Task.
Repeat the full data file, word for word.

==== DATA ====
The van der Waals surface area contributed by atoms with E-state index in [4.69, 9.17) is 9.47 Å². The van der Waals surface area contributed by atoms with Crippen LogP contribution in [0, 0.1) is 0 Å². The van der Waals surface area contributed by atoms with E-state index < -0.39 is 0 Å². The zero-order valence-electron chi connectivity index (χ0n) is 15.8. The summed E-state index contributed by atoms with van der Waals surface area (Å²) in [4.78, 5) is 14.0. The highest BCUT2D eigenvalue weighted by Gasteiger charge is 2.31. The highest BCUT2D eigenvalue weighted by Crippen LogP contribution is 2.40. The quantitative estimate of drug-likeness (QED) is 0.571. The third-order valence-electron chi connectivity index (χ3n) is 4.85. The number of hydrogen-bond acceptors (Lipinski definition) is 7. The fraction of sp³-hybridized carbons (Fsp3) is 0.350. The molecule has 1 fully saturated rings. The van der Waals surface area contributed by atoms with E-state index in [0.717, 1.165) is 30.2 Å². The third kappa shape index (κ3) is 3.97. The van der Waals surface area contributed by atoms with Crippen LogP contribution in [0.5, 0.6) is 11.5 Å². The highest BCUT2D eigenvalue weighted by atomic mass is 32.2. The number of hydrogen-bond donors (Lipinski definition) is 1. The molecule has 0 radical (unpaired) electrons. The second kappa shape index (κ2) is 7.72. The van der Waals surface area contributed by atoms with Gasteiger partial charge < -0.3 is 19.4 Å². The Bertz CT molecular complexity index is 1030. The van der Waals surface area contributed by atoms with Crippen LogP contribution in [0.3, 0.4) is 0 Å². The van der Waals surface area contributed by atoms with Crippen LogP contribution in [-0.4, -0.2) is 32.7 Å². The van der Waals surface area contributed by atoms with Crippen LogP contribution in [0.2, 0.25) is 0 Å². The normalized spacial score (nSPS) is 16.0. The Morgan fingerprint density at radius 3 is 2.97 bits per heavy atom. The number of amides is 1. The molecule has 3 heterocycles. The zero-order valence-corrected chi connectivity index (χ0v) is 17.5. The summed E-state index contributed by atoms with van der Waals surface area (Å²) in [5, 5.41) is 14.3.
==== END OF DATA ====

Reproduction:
The van der Waals surface area contributed by atoms with E-state index in [4.69, 9.17) is 9.47 Å². The van der Waals surface area contributed by atoms with Crippen LogP contribution in [0, 0.1) is 0 Å². The van der Waals surface area contributed by atoms with E-state index < -0.39 is 0 Å². The zero-order valence-electron chi connectivity index (χ0n) is 15.8. The summed E-state index contributed by atoms with van der Waals surface area (Å²) in [4.78, 5) is 14.0. The highest BCUT2D eigenvalue weighted by Gasteiger charge is 2.31. The highest BCUT2D eigenvalue weighted by Crippen LogP contribution is 2.40. The quantitative estimate of drug-likeness (QED) is 0.571. The third-order valence-electron chi connectivity index (χ3n) is 4.85. The number of hydrogen-bond acceptors (Lipinski definition) is 7. The fraction of sp³-hybridized carbons (Fsp3) is 0.350. The molecule has 1 fully saturated rings. The van der Waals surface area contributed by atoms with E-state index in [0.717, 1.165) is 30.2 Å². The third kappa shape index (κ3) is 3.97. The van der Waals surface area contributed by atoms with Crippen LogP contribution in [0.5, 0.6) is 11.5 Å². The highest BCUT2D eigenvalue weighted by atomic mass is 32.2. The number of hydrogen-bond donors (Lipinski definition) is 1. The molecule has 0 radical (unpaired) electrons. The second kappa shape index (κ2) is 7.72. The van der Waals surface area contributed by atoms with Gasteiger partial charge < -0.3 is 19.4 Å². The Bertz CT molecular complexity index is 1030. The van der Waals surface area contributed by atoms with Crippen LogP contribution in [0.3, 0.4) is 0 Å². The van der Waals surface area contributed by atoms with Crippen LogP contribution in [-0.4, -0.2) is 32.7 Å². The van der Waals surface area contributed by atoms with Crippen LogP contribution in [0.2, 0.25) is 0 Å². The normalized spacial score (nSPS) is 16.0. The Morgan fingerprint density at radius 3 is 2.97 bits per heavy atom. The number of amides is 1. The molecule has 3 heterocycles. The zero-order valence-corrected chi connectivity index (χ0v) is 17.5. The summed E-state index contributed by atoms with van der Waals surface area (Å²) in [5, 5.41) is 14.3.